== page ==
The Biblioklept Salute to Eleven Great TV Shows, Not One of Them with Us Today–Part I

We here at the Biblioklept are not above watching TV–in fact, TV is one of our favorite distractions from getting our assigned reading done. What follows is an incomplete list of some of our favorite TV shows that are no longer on air. Some were canceled too early, others probably benefited from getting off the air when they did. All were fantastic.

In no particular order:

1. Buffy the Vampire Slayer (1997-2001, the Warner Brothers network (“the WB”); 2001-2003, UPN)
My dad and brother turned me on to this show. Their initial attraction had to do with Sarah Michelle Gellar’s provocative attire. For my taste, Buffy (the show) had just the right balance of pop culture savvy and teen-drama kitsch. The show got particularly good when the Scoobies (Buffy’s crew’s nickname for themselves) went to college. Speaking of college, academia in the early oughties responded to the show with a field of cultural studies sometimes referred to as “Buffy studies.” So there.

A few scenes from “Once More, with Feeling” (in this episode, the Scoobies are put under a spell where they communicate by singing Broadway musical style).

Buffy creator/mastermind Joss Whedon directed the “Business School” episode of The Office a few months ago, which was very funny. The Office is really funny, but NBC should wrap it up next year before it starts to totally suck. While I’m voicing unsupported opinions, let me also go ahead and aver that the US version of The Office is superior to the British one (no knock on Gervais).

2. TV Funhouse (2000-2001, Comedy Central)

When will TV Funhouse get a DVD release? It amazes me that all the seasons of Air Wolf got collected on DVD, but this manic treasure remains uncollected. But I digress before I begin.

Robert Smigel’s Saturday Night Live shorts are funny in their own right, but the eight episodes he made of TV Funhouse are literally breathtakingly funny. I had a small but debilitating stroke due to a lack of oxygen resulting from laughing so much at the Anipal’s mischievous antics. The show featured plenty of cartoon shorts, like the ones you can still see on SNL, and those were pretty funny, but the best bits of TVF involved the adventures of the Anipals, a gang made of puppets and real animals. The best episode was a two-parter where the Anipals went to Atlantic City, where they met Robert Goulet and Triumph the Insult Comic Dog. Hilarity ensues. Not for children.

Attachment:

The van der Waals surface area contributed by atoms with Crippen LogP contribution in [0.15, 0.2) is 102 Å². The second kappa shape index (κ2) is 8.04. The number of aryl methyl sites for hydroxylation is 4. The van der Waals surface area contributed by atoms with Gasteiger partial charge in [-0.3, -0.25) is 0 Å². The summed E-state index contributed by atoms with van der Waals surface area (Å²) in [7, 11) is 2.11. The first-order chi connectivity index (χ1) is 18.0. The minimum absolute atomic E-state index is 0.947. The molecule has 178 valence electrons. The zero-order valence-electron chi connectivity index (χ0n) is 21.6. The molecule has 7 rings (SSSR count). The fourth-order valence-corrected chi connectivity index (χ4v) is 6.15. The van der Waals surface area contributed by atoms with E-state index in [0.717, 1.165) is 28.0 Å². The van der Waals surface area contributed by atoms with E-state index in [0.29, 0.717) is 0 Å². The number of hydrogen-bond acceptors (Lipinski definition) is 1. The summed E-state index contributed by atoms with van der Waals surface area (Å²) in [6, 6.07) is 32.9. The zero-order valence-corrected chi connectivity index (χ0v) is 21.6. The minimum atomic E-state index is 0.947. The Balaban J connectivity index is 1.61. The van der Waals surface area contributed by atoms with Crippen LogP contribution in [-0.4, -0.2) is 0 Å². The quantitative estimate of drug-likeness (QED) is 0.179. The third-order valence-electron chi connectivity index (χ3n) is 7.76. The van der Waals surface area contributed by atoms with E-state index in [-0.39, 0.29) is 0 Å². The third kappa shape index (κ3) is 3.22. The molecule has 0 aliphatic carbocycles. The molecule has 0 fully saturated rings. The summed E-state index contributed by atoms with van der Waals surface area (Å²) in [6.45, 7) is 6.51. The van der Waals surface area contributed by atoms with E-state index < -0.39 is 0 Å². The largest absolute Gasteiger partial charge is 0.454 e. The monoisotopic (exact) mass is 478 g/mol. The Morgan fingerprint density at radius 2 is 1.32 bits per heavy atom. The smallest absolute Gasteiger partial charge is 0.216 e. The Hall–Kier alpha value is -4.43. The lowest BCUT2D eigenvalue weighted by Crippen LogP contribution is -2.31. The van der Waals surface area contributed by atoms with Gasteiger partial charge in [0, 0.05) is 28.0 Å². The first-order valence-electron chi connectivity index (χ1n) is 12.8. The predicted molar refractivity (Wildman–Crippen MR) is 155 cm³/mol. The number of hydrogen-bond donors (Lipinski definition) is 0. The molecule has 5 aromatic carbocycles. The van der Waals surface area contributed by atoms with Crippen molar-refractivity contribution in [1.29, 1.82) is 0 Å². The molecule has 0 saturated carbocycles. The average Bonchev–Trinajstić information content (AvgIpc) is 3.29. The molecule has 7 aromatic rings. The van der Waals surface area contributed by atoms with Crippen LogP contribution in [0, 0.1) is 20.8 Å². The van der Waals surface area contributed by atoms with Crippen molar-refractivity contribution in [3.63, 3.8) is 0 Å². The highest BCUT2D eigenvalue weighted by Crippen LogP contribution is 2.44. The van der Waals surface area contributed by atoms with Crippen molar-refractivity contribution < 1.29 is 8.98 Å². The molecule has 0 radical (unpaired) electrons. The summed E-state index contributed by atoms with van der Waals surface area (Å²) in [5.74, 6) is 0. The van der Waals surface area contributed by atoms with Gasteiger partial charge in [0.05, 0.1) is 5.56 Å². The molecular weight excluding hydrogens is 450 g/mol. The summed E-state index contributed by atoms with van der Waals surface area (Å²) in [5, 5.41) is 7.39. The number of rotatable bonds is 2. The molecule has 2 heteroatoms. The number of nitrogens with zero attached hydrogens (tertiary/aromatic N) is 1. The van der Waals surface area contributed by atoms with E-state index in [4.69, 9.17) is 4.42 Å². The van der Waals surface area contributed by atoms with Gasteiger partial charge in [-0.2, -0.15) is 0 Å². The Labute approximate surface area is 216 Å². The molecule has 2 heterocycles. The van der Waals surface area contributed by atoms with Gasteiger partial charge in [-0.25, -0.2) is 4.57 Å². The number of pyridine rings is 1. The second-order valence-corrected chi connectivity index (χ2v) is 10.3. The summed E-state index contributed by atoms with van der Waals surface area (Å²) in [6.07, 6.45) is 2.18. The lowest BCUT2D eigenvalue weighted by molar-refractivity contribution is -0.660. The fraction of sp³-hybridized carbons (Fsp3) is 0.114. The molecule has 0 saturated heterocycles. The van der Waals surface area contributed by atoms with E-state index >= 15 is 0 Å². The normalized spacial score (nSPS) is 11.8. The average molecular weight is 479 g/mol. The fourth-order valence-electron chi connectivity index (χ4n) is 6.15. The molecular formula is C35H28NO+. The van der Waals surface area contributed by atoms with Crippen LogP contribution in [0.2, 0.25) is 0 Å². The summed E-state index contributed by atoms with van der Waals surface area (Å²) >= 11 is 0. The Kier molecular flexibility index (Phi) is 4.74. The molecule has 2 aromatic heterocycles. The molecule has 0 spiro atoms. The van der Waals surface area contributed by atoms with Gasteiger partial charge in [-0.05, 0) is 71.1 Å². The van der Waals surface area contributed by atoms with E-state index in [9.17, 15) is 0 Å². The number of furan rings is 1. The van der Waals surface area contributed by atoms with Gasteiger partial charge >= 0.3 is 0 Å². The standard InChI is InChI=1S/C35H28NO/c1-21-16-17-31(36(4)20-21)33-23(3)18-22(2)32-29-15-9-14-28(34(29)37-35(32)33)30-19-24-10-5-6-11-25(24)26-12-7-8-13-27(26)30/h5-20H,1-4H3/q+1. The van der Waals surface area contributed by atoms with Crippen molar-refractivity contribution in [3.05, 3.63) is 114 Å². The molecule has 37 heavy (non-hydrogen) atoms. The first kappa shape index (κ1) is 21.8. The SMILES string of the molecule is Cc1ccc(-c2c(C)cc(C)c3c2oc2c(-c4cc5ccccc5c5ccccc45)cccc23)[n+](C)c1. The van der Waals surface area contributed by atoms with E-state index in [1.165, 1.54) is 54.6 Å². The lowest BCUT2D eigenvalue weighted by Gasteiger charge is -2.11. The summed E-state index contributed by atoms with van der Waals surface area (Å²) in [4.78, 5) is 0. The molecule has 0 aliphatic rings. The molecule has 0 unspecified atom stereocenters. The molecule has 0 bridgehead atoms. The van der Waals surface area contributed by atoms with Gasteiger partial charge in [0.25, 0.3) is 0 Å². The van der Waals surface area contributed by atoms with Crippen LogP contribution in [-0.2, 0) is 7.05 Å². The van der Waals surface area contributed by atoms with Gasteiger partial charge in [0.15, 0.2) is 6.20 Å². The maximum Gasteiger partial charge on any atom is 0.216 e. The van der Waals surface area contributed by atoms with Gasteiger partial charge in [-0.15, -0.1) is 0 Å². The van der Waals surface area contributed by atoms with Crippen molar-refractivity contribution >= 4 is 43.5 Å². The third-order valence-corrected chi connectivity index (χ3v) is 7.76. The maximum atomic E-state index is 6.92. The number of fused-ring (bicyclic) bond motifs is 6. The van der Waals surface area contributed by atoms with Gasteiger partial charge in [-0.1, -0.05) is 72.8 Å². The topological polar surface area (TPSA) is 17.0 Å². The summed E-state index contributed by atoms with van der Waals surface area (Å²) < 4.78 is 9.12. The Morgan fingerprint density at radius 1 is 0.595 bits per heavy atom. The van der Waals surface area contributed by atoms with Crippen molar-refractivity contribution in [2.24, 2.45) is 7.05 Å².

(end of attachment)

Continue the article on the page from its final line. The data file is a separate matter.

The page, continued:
Check out “Fetal Scooby-Doo” (because I couldn’t find the Anipals).

3. Wonder Showzen ( MTV 2005-2006)

“Chinese Girl Baby Atlantis”

Again, not for children. Wonder Showzen kind of upped the ante for what you could do with kids on TV. This show features some of the darkest, nastiest satire on consumer culture I can think of. The final episode of the first season is almost an art prank. Entitled “Patience,” it truly, truly tests the audience patience, occurring in three acts: the first slowed down to incomprehensible goo, the second at a normal pace, and the third sped up.

Or better yet,watch a whole episode–check out “Cooperation” from the second season, (yes that is John Oates, Devendra Banhart, Rick Springfield, and Corin Tucker singing “War Doesn’t Solve Anything”)

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Later this week: Part II, in which we look at some of Judd Apatow’s beautiful flops and speculate that it was probably a good thing Arrested Development was canceled after three short seasons.

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